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First Home Insemination

Yesterday was our first “home insemination” which occurred in the back of my car. I got a text from Lyn while at the pharmacy buying pre-seed that she got a positive OPK. This was much earlier than we expected. She usually gets a smiley face on CD12-13 and yesterday was CD10. With the benefit of using a known donor we were planning on starting inseminations the day before her expected positive OPK, the day of the positive and potentially the day after. Her early positive definitely put a wrench in that plan. So, I bought the pre-seed and headed straight home to see my wife quickly gathering all the supplies: 5mL syringe, specimen cup, newly purchased pre-seed, large coffee cup to hold the specimen cup in public, and the softcup. While getting ready to head out the door, I thought to grab a pillow to elevate the hips and a blanket. Read More »

Meeting Known Donor & Positive OPK

Yesterday, we met with our known donor! I have met him before but it had been awhile so it was great to sit down and get a plan together. Luckily, during this meeting we spent more time hanging out than going over all the details–I was a little nervous about the details. One of the great things about our donor is that he has donated before for another couple so we are just following the same plan. In the past, they would give him a heads up of their estimated ovulation date and when they would need his assistance. On the day of, they would hang out a bit and then give him an inconspicuous large coffee cup with a specimen cup inside. He would take that and do his business in a bathroom and return it to them. He then leaves and the couple would do their insemination. Seems simple enough.  

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Another New Plan – Big Changes on the Way!

With my last cycle being cancelled due to no follicles on CD12, we have devised a new plan… A carrier switch up and going with a known donor. So that means we are walking away from the RE and the fertility clinic. While Lyn and I have been talking about this, I still feel like it was abrupt probably due to the cancelled cycle. Overall, I am ready to walk away from the clinic. It has been stressful and costly. Over the past year and change, we have spent $12,959.74 USD and we are starting to lose faith in the IUI process with frozen/thawed sperm. If we need to go back to frozen/thawed sperm, I think IVF will be more in the conversation than IUI. I think it is amazing that we live in time where we can order sperm on the internet, find a team of medical professionals ready to help and try to start a family. But it’s not perfect and we are tired. Read More »

A Tale of TTC Medication Starring Progesterone

This post may not be for everyone–it can get a little TMI.

I decided to do a separate blog post on all the side effects that I have had with TTC medication. I mostly I wrote this so I can remember the details and I thought I would share to help anyone who is about to start medicated cycles. So far, I’ve attempted two medicated IUI cycles. That said, the most recent cycle was cancelled due to “no response” to the medication (ie. no follicles at CD12) after taking Femara CD4-8 and Estrace/Estradiol CD5-12. During that time, the most notable side effect was bloating off and on.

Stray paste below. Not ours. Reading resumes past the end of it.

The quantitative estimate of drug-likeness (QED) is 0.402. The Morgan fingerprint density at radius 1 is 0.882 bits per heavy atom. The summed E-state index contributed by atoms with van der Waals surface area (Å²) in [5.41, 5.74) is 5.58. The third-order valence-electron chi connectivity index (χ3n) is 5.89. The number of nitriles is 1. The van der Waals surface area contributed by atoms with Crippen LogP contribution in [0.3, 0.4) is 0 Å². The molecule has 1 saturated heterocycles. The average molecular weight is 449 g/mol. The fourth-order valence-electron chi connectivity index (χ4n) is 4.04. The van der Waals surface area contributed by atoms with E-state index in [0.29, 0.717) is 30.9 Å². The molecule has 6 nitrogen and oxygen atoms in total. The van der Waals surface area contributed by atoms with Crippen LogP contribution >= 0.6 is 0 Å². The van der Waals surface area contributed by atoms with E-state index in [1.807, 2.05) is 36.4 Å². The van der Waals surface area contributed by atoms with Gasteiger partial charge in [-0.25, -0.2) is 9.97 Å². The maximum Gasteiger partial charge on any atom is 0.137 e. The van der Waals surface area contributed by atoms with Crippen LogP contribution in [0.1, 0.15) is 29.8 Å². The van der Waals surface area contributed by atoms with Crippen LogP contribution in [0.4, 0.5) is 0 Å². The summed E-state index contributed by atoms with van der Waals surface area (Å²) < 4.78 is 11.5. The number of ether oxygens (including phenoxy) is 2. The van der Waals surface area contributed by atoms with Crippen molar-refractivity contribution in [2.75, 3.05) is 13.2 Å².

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Another BFN & Next Steps

So another cycle has passed and we are still no closer to a little one. This past cycle, we did a lot of new things: progesterone suppositories, femara, estrace, and a trigger shot. We had a lot of hope and the BFN stung. We got our hopes up with all the new progesterone/pregnancy symptoms. And worse of all, we continued to get very faint lines up to 14dpo but the beta blood test confirmed we were out. We both felt defeated and it led to some serious conversations about next steps. We decided that if this cycle doesn’t work, we may step away from our RE and fertility clinic and try at home with a known donor. Read More »

BFN Update

I never rush to write a post on a BFN so this is late, as expected. The first week of the TWW was relatively chill but the second week was tougher than anticipated. I didn’t want to symptom spot but it is so difficult! To make matters worse, I haven’t had a period in about two years so I don’t know my AF symptoms and I don’t know BFP symptoms. Needless to say, this led to increased anxiety. I just wanted to know! Haha. Even though, logically, I knew that it wouldn’t make a huge difference either way.

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TWW has begun!

Hey friends! This is Em. We’ve been a little quiet mostly because it has been an uneventful waiting game. We met with the RE at the beginning of the month to review my records and devise a plan. Because I have regular cycles and seem to ovulate on my own, the doctor wanted to try an unmedicated/natural IUI. I was open to it because it would slightly reduce our chance of multiples. We all agreed and we were told to simply call in when we get an LH surge which sounded simple enough!Read More »

6 Ways Not to Take an OPK

Hello,

Em here. So as you may have learned in the last post, I am going to try to carry baby #1 while Lyn finishes school and figures out a new promotion at work. She has figuratively passed the torch to me and I have a lot to learn in a short amount of time. I may be able to do my first IUI in as little as 4 weeks! To prepare, I’ve been tracking my ovulation with Clear Blue Digital OPKs and the cheapy test strips. But as a rookie to this TTC world, I still have a lot to learn and have experienced a little turbulence on this OPK train. Lyn has been an excellent teacher and thank goodness for her patience. Here are 6 ways not to take an OPK–which may or may not have happened in real life… Read More »